Three years had passed since I lived in Sonora, I was now visiting home during Christmas and all frames had been taken down from the walls (the house was being painted). It was then when I noticed something different in my aunt Graciela’s diploma, I came closer to it and realized that nothing in it corresponded with her photo.
"Your nana (1) glued on it a photo of your aunt, you hadn’t noticed? Before you, only your cousin Jorge Luis Felix had seen this, he used to work in a mine and so he spoke english. He explained to us that that paper was not a diploma but money. We learnt knew because of him that that mine no longer exists and that, even if it still existed, we wouldn’t be able to exchange it because it is no longer in perfect conditions. "
This is an original certificate recognizing that Miguel F. Duarte is the "owner" of 10,000 shares of the capital of the Gold Coin Meza Mexican Mining Co., it was signed and stamped on May 11, 1903 in Ónavas (2) Sonora. Miguel was the grandfather of my grandmother's father, Miguel. The document was originally in a box full of papers that had been neglected, only my grandmother kept one of those papers for years because she liked the drawings on it.
We don’t know when she decided to glue her daughter’s photo onto the Gold Coin Meza Mexican Mining Co. logo. By doing so, a new image emerged, which would appear to be have a legal or institutional recognition. She had to frame it, but there were no framers in the village. She therefore traveled to the city to do it, which made me think that his intention to make it look like a diploma was quite serious.
My grandmother led a conventional life, perhaps that is why I was struck by the radicalness of the gesture: to intervene a legal document to give "shape" to a personal desire. She showed me that there is no one without the other, so why do we have a name if it is not to be named? It took me 26 years to really "see" the document, I now wonder if pedestrians passing through Prague's street in Mexico City will see a diploma or a certificate of shares?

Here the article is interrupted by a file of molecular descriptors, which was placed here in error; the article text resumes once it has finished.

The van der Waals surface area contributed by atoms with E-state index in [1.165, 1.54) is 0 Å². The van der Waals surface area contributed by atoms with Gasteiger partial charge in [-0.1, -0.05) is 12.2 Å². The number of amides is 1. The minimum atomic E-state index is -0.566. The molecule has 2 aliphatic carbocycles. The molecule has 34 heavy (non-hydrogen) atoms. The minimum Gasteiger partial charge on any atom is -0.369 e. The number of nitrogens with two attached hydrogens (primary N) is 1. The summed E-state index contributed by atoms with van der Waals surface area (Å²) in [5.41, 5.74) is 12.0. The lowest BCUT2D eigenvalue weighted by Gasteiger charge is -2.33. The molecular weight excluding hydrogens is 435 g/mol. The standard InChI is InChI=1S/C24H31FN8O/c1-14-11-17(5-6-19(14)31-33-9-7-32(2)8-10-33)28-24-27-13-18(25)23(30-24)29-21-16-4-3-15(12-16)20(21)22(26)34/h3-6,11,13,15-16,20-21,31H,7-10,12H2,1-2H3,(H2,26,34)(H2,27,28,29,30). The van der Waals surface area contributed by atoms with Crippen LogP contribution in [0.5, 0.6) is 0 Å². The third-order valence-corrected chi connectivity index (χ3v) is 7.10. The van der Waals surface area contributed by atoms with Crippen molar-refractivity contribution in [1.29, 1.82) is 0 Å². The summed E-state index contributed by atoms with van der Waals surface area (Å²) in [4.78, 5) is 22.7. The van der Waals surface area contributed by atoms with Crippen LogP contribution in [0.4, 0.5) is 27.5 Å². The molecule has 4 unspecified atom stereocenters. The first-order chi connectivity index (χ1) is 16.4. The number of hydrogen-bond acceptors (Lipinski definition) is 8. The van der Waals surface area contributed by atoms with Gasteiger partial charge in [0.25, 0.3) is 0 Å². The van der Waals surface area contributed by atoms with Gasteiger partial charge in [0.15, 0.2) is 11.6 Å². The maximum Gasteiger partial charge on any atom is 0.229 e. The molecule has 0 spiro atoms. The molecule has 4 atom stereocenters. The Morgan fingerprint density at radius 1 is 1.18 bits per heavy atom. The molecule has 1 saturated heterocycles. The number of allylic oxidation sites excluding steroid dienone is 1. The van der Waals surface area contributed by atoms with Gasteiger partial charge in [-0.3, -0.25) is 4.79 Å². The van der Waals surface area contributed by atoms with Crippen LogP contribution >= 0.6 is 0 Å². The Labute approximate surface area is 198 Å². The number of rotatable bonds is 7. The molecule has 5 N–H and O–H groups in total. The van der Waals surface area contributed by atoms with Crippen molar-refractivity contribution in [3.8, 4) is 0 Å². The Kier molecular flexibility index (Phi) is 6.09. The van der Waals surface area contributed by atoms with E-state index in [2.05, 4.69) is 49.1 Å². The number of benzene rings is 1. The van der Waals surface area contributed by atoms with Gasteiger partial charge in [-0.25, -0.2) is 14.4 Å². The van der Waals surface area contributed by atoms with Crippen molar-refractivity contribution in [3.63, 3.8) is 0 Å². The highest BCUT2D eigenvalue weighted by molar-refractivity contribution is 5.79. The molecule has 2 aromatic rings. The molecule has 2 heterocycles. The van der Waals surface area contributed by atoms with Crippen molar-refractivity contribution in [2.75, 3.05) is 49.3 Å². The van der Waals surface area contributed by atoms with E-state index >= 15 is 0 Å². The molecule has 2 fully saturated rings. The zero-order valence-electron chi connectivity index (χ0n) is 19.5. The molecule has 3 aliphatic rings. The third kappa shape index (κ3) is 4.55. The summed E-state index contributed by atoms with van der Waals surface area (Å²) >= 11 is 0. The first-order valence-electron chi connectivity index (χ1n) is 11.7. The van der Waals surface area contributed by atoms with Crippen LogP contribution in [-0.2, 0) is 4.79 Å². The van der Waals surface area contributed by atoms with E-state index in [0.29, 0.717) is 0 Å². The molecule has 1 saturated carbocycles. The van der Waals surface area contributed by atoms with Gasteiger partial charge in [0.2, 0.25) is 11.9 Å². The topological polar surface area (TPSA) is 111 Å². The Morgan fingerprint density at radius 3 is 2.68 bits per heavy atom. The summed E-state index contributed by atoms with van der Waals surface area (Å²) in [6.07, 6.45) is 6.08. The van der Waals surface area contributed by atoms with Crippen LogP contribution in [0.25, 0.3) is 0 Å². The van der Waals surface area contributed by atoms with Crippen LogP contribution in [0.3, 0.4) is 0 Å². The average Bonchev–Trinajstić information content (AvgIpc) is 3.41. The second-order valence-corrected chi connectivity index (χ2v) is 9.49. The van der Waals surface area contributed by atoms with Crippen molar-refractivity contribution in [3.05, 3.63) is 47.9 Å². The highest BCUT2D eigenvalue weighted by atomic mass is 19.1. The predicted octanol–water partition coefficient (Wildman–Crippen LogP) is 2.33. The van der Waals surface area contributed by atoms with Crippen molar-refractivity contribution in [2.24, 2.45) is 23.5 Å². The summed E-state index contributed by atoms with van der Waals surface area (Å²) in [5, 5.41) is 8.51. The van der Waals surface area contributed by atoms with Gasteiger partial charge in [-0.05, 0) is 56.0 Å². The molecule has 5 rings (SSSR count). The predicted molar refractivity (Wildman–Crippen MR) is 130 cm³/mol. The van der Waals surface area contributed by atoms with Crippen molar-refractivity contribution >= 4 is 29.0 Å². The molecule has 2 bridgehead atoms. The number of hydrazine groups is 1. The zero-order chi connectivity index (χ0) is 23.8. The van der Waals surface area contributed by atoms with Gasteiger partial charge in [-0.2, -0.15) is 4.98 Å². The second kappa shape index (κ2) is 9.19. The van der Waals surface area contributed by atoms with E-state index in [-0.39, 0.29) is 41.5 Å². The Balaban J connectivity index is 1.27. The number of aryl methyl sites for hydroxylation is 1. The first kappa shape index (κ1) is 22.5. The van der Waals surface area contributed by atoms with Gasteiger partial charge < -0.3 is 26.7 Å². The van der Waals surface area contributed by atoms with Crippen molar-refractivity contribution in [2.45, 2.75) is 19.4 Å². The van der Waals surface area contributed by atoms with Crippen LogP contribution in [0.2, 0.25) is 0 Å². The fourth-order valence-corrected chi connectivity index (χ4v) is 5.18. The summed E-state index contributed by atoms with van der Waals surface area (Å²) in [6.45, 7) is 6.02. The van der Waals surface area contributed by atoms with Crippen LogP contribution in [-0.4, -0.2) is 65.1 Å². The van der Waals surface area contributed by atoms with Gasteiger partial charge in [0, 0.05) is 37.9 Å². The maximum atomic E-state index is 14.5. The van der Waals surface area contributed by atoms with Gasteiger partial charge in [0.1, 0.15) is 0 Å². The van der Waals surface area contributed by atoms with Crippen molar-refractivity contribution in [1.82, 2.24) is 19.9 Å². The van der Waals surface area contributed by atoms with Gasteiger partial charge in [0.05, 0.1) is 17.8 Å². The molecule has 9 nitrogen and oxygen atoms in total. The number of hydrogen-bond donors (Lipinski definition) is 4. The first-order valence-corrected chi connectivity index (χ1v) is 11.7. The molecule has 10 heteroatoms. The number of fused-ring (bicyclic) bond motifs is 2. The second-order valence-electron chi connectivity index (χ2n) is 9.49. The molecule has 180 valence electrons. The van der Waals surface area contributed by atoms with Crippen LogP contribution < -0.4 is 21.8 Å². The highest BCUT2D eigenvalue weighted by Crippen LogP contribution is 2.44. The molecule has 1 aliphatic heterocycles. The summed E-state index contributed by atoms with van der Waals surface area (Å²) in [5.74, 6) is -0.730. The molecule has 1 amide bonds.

In the PROYECTO VITRINA at Arredondo \ Arozarena gallery, the original document that was disassembled from the frame will be exhibited and the elements that compose it will be presented within the structure of the cabinet reproducing the order of the framing itself.
When I asked if I could use the diploma for an exhibition, my family said “sí, pero con v de vuelta (3)” (something like “yes, but you will have to return it") . This colloquial phrase refers both to the path of what “belongs” and also to the promise that underlies every investment: the return trip, the expected return of the economic, that which points to the symbolic and finally that emotional element of the object or the person in which one invests.
1. Nana: refers to “grandmother”.
2. Ónavas is located in the Sierra de Sonora near the Chihuahua border in northwest Mexico.
3. Colloquial phrase used to reiterate that what is lent has to be returned.
PROYECTO VITRINA works as a showcase of collaborative projects between diverse artists and Arredondo \ Arozarena gallery. It is on view at Praga Street in Colonia Juarez, Mexico City.